Could Interferons Be A Potent Weapon Against COVID-19?
The novel coronavirus that causes COVID-19 has infected more than 8.5 million people across the globe and has created an all-hands-on-deck response from the pharmaceutical industry, a necessary response to defeat what Ahmad Doroudian, chief executive officer of Canada-based BetterLife Pharma, calls a “truly evil virus.”
In an interview with BioSpace, Doroudian noted that the virus creates a number of problems in the body, but chief among the weapons the bug wields that makes it so successful is its ability to suppress interferon production in the lungs. Interferons are proteins produced by the body to fight viral infections by inhibiting its replication in the body. To that end, Doroudian’s team is focused on developing an interferon agent that can help fight the disease. The company is developing a novel inhalation formulation of INFa2b called AP-003, which would be administered to patients through a nebulizer. The interferon therapy would be used to lower the overall hospitalization rate, minimize long term tissue damage to the lung, heart, kidney and brain and curb the number of deaths by reducing the severity of the disease.
Immunologist Eleanor Fish, senior researcher for the Toronto General Hospital Research Institute and a recent member of the BetterLife Therapeutics Scientific Advisory Board, told BioSpace that treatment with interferons should be a first-line of defense against viral pandemics. Interferons, she said, have been approved for many years and suggested they should be repurposed for severe acute virus infections such as COVID-19. In fact, Fish led research on some COVID-19 patients in Wuhan, China with mild to moderate infections who were treated with interferons. Although it was a small study, Fish said the patients treated with the interferon medication had an accelerated clearance of virus in their upper airways and a reduced inflammatory response – within 72 hours of treatment.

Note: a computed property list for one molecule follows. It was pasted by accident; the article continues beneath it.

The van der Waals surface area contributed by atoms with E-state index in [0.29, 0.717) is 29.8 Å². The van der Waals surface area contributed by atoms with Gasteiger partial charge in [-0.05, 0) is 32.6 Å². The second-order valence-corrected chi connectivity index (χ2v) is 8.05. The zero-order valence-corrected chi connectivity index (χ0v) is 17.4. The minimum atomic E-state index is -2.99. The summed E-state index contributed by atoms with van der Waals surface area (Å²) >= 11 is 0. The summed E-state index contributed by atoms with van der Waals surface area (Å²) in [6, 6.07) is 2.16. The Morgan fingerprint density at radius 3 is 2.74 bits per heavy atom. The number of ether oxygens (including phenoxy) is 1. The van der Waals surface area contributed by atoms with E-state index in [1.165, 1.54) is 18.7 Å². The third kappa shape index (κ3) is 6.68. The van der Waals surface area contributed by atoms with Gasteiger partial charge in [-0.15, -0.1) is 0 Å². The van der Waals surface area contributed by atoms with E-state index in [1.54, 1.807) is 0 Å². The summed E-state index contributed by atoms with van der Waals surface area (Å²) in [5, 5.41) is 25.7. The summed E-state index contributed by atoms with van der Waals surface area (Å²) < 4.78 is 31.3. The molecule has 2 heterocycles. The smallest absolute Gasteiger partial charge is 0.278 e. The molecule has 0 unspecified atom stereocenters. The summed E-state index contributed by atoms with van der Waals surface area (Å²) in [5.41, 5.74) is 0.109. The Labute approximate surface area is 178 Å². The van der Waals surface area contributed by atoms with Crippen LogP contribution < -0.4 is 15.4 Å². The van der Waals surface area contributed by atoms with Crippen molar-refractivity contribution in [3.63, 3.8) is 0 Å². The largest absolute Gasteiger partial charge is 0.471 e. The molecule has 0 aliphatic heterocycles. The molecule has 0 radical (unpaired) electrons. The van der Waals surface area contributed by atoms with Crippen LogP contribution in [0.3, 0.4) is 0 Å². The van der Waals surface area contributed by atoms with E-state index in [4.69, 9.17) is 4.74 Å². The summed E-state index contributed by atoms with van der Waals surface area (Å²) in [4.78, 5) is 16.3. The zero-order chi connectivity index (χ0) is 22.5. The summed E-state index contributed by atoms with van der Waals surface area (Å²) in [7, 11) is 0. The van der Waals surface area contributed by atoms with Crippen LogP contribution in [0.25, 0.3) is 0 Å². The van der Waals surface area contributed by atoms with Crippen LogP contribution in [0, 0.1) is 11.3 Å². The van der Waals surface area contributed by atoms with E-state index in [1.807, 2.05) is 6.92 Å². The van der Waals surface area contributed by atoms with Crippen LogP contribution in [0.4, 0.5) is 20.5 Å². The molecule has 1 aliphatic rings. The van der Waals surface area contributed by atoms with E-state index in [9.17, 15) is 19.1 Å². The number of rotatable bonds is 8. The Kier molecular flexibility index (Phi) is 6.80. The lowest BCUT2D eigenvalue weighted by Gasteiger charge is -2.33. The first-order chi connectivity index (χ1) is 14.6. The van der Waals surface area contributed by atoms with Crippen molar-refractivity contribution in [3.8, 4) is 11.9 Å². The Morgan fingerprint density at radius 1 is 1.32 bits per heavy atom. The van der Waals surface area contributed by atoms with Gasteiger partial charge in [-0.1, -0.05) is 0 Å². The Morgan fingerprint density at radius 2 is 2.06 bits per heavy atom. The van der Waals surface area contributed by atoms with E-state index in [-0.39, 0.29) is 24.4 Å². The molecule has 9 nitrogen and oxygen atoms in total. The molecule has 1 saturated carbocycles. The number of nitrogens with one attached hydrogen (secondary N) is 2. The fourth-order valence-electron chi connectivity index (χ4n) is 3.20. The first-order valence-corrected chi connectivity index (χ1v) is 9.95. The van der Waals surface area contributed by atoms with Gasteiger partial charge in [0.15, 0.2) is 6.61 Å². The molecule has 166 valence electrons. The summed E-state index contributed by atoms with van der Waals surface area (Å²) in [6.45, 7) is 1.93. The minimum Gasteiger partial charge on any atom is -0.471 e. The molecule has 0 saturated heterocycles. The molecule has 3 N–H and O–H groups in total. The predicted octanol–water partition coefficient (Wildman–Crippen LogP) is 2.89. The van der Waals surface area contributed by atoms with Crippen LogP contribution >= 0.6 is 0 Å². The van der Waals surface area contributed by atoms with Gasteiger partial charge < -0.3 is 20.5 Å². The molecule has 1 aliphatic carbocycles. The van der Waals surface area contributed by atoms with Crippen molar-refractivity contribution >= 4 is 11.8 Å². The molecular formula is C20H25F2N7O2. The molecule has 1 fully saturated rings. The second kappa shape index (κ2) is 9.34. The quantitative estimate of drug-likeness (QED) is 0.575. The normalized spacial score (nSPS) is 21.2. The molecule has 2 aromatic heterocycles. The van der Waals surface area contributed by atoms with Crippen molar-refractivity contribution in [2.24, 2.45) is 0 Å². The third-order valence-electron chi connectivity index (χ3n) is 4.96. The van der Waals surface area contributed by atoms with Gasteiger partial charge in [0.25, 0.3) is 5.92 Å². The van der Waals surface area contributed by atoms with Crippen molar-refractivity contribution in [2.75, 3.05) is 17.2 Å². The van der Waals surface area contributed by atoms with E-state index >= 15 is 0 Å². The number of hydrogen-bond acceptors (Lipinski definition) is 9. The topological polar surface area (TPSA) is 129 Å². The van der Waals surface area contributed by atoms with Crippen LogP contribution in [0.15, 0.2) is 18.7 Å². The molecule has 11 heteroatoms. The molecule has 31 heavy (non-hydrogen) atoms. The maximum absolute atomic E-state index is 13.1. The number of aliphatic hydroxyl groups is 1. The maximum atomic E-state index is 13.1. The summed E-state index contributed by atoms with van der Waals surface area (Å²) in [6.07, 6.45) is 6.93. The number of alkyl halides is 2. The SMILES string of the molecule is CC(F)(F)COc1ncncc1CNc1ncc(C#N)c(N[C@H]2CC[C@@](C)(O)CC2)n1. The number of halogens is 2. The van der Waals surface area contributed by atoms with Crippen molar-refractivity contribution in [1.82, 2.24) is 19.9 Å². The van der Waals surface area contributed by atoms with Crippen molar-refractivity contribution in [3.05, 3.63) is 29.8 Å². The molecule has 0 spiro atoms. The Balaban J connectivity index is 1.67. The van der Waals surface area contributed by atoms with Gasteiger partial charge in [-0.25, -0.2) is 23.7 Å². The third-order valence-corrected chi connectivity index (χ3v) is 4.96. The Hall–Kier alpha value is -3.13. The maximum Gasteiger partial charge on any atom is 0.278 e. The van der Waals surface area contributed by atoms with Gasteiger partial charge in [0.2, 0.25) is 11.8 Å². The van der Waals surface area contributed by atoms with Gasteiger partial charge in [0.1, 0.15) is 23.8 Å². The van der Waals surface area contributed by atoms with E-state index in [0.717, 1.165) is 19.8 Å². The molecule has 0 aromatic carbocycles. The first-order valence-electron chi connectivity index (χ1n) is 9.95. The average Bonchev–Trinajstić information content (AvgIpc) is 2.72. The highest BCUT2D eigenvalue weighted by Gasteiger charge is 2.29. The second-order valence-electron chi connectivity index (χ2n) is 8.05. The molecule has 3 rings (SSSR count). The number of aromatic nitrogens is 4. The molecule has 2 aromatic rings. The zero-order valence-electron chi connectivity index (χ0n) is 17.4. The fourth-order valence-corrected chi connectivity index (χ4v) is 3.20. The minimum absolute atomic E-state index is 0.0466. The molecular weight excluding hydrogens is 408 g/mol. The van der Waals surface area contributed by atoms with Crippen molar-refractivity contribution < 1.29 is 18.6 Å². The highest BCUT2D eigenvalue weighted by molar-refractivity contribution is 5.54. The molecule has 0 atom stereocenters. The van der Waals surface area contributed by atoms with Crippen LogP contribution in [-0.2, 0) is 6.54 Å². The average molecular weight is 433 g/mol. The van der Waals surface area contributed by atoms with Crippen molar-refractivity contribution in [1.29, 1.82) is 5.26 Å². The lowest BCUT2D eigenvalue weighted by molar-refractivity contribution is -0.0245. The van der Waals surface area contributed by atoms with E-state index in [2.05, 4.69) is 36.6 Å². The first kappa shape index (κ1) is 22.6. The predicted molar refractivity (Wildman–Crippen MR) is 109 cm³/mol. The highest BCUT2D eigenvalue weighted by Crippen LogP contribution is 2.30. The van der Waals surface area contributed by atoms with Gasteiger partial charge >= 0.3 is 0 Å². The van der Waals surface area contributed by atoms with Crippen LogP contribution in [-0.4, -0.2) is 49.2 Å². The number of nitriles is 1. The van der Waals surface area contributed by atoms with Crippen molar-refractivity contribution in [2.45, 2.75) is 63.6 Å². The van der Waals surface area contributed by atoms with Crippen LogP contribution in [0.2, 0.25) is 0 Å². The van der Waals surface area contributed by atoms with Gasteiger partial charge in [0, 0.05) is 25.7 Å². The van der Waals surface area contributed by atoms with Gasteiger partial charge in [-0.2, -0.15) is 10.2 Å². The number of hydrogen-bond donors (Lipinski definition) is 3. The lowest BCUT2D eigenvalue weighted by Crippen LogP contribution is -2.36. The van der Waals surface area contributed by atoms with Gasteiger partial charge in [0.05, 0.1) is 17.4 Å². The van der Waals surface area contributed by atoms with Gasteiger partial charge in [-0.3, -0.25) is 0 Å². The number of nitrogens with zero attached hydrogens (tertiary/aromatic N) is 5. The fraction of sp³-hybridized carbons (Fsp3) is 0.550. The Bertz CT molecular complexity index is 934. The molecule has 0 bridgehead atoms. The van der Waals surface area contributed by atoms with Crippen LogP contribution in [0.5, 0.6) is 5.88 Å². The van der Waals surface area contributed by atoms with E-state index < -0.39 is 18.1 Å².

We are looking at viruses that have evolved to block interferon response, so it makes sense to come in and override that block,” Fish said.
While interferon medications have been around for some time, Fish acknowledged there is something of a bias against them due to side effects from longer-term use. She said the drugs were often used to treat chronic infections, but really should be used for acute infections.
“The only way to get around the bias is to do controlled clinical trials,” she said.
And that’s where BetterLife comes in. The BetterLife subsidiary is in the midst of acquiring another company founded by Doroudian that has the type of interferon drug that could provide a potent tool against COVID-19. BetterLife has been in the process of acquiring Altum, which has a long history with interferons, particularly as a topical agent against the human papillomavirus. Fish’s study in Wuhan convinced them to take an aim at COVID-19.
Doroudian said they are in the midst of securing clearance to initiate a Phase II study of AP-003 against COVID-19. If all goes well, a small study could begin in Australia this summer, with a larger study in the U.S. and Canada later this year (since the interview, the Australia study has been cancelled and the Canada study has been moved up to before summer's end). Even though numerous companies are aiming their pipelines at COVID-19, Doroudian said he believes there will be room for BetterLife’s product should it pass through regulatory hurdles.
“It’s not going to be the one drug to defeat this, but part of an arsenal that will help people,” Doroudian said. “We really believe that modulating the immune system is one of the critical ways to fight this thing and other pandemics.”
In addition to preparing for a clinical program for AP-003, Doroudian added that the company has been busy bolstering its manufacturing in order to meet the demands of the trial, and potential commercialization. Beyond COVID-19, Doroudian said interferon treatments can play an important role in a number of viral pandemics, such as Ebola or SARS. The work in HPV will continue as well, although like so many other clinical programs, that was delayed due to COVID-19.